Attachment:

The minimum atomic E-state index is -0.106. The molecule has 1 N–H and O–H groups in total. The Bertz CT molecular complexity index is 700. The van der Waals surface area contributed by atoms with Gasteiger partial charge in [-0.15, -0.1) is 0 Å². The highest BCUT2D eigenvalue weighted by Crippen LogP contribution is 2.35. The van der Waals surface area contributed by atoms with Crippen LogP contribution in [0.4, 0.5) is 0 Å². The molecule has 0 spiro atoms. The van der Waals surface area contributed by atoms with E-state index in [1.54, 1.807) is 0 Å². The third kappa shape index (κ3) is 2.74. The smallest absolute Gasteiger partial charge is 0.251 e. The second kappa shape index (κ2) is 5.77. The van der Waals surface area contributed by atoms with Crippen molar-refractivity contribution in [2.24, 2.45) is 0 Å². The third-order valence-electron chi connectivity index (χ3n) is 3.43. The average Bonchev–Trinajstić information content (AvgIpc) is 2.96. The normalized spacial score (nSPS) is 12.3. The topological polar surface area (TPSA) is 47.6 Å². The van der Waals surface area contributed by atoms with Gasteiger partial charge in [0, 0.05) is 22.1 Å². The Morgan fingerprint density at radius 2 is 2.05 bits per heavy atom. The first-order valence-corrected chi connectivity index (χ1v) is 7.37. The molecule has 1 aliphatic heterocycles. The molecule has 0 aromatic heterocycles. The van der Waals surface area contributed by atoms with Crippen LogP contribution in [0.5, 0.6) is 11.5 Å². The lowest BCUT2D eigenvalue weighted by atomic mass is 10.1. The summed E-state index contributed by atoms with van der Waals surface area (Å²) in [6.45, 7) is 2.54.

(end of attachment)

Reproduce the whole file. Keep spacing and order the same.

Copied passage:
The minimum atomic E-state index is -0.106. The molecule has 1 N–H and O–H groups in total. The Bertz CT molecular complexity index is 700. The van der Waals surface area contributed by atoms with Gasteiger partial charge in [-0.15, -0.1) is 0 Å². The highest BCUT2D eigenvalue weighted by Crippen LogP contribution is 2.35. The van der Waals surface area contributed by atoms with Crippen LogP contribution in [0.4, 0.5) is 0 Å². The molecule has 0 spiro atoms. The van der Waals surface area contributed by atoms with E-state index in [1.54, 1.807) is 0 Å². The third kappa shape index (κ3) is 2.74. The smallest absolute Gasteiger partial charge is 0.251 e. The second kappa shape index (κ2) is 5.77. The van der Waals surface area contributed by atoms with Crippen molar-refractivity contribution in [2.24, 2.45) is 0 Å². The third-order valence-electron chi connectivity index (χ3n) is 3.43. The average Bonchev–Trinajstić information content (AvgIpc) is 2.96. The normalized spacial score (nSPS) is 12.3. The topological polar surface area (TPSA) is 47.6 Å². The van der Waals surface area contributed by atoms with Gasteiger partial charge in [0, 0.05) is 22.1 Å². The Morgan fingerprint density at radius 2 is 2.05 bits per heavy atom. The first-order valence-corrected chi connectivity index (χ1v) is 7.37. The molecule has 1 aliphatic heterocycles. The molecule has 0 aromatic heterocycles. The van der Waals surface area contributed by atoms with Crippen LogP contribution in [0.5, 0.6) is 11.5 Å². The lowest BCUT2D eigenvalue weighted by atomic mass is 10.1. The summed E-state index contributed by atoms with van der Waals surface area (Å²) in [6.45, 7) is 2.54.